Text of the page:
What have been some of the major achievements during your career?
It always comes back to the people I’ve worked with. I’ve seen many go on to do bigger and better things, which is a great feeling. I’m also proud and passionate about the evolution cricket is undergoing to become a sport for all.
A sport for all, does this message hold personal significance for you coming from a multicultural background?
Yes, most definitely. Growing up in a country town, English wasn’t my first language, Croatian was. It was special to be able to really feel like I belonged by playing cricket with the other local kids. With almost one in two Australians either born overseas or having a parent born overseas, having common ground to share experiences is only becoming more important.
Do you feel like cricket is heading in the right direction?
It’s in a really strong place. As an organisation, we’re really clear on our vision of being A Sport For All, and when you have a workforce that really believes in this, as well as thousands of volunteers who are equally as passionate, that’s a recipe for ongoing success.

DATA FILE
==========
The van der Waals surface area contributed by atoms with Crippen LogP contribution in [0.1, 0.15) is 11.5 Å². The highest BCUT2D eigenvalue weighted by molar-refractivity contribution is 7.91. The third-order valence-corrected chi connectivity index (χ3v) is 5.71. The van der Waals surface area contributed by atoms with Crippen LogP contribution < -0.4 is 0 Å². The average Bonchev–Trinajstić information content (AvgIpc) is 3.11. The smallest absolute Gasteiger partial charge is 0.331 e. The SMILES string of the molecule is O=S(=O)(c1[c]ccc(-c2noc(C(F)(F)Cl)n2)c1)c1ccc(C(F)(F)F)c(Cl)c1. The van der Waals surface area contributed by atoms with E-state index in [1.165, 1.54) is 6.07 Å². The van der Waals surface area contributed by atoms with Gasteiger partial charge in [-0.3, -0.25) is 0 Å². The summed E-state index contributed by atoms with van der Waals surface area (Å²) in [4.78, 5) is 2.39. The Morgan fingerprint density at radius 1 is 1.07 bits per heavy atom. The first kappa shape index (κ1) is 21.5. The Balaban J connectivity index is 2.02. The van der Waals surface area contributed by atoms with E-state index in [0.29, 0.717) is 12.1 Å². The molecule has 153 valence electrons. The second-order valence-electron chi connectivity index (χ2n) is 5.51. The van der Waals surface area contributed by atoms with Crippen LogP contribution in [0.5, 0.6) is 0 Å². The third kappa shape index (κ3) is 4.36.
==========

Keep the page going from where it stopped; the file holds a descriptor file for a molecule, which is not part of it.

And what about the uptake of cricket as a sport for females in Australia?
Encouraging women and girls to know cricket is a sport for them too is still a huge opportunity for Australian cricket. The results so far are strong, with almost 300,000 females playing the game and the launch of the Women’s Big Bash League this past season has created even greater awareness of the game for females. In saying that, there’s always more space for it to grow.
Do you have some advice for people considering sports administration as a career?
Back yourself, have confidence in your abilities, build a network and talk to these people constantly. Also, most importantly, make sure you have fun along the way. Be persistent, if you believe in something go for it, don’t give up. You can also have it all, a career and a family. It’s not always easy but work out what balance you’re happy with. Don’t look back, just go forward.
And lastly, any great advice you've received from a mentor?
I’ve had a lot of mentors over the years and the one piece of advice that sticks out is, “what’s the worst that can happen by being bold and courageous?”